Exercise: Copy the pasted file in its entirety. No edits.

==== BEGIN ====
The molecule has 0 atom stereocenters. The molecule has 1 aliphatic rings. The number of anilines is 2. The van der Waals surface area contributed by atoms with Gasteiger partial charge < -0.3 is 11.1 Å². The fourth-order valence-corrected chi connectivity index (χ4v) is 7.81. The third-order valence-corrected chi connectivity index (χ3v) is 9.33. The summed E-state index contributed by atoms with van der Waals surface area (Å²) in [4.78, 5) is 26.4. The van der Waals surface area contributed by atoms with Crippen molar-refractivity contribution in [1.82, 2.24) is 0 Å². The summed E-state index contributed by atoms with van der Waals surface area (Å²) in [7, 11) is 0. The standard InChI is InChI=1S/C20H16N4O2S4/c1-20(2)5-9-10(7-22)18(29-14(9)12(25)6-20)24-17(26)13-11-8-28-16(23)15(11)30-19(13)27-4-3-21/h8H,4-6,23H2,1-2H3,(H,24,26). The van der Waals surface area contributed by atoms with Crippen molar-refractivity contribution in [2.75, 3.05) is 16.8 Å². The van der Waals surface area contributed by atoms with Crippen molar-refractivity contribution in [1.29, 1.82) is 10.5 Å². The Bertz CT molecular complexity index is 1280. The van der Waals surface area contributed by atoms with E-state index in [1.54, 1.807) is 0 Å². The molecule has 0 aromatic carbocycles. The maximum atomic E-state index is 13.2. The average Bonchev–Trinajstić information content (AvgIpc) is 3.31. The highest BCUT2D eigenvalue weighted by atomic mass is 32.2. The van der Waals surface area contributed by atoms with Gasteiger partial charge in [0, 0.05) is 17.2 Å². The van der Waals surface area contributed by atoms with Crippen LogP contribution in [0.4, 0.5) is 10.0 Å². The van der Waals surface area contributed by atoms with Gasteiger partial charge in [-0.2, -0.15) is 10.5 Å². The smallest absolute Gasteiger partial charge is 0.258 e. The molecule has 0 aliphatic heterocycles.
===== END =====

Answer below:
The molecule has 0 atom stereocenters. The molecule has 1 aliphatic rings. The number of anilines is 2. The van der Waals surface area contributed by atoms with Gasteiger partial charge < -0.3 is 11.1 Å². The fourth-order valence-corrected chi connectivity index (χ4v) is 7.81. The third-order valence-corrected chi connectivity index (χ3v) is 9.33. The summed E-state index contributed by atoms with van der Waals surface area (Å²) in [4.78, 5) is 26.4. The van der Waals surface area contributed by atoms with Crippen molar-refractivity contribution in [1.82, 2.24) is 0 Å². The summed E-state index contributed by atoms with van der Waals surface area (Å²) in [7, 11) is 0. The standard InChI is InChI=1S/C20H16N4O2S4/c1-20(2)5-9-10(7-22)18(29-14(9)12(25)6-20)24-17(26)13-11-8-28-16(23)15(11)30-19(13)27-4-3-21/h8H,4-6,23H2,1-2H3,(H,24,26). The van der Waals surface area contributed by atoms with Crippen molar-refractivity contribution in [2.75, 3.05) is 16.8 Å². The van der Waals surface area contributed by atoms with Crippen molar-refractivity contribution in [1.29, 1.82) is 10.5 Å². The Bertz CT molecular complexity index is 1280. The van der Waals surface area contributed by atoms with E-state index in [1.54, 1.807) is 0 Å². The molecule has 0 aromatic carbocycles. The maximum atomic E-state index is 13.2. The average Bonchev–Trinajstić information content (AvgIpc) is 3.31. The highest BCUT2D eigenvalue weighted by atomic mass is 32.2. The van der Waals surface area contributed by atoms with Gasteiger partial charge in [0, 0.05) is 17.2 Å². The van der Waals surface area contributed by atoms with Crippen LogP contribution in [0.4, 0.5) is 10.0 Å². The van der Waals surface area contributed by atoms with Gasteiger partial charge in [-0.2, -0.15) is 10.5 Å². The smallest absolute Gasteiger partial charge is 0.258 e. The molecule has 0 aliphatic heterocycles.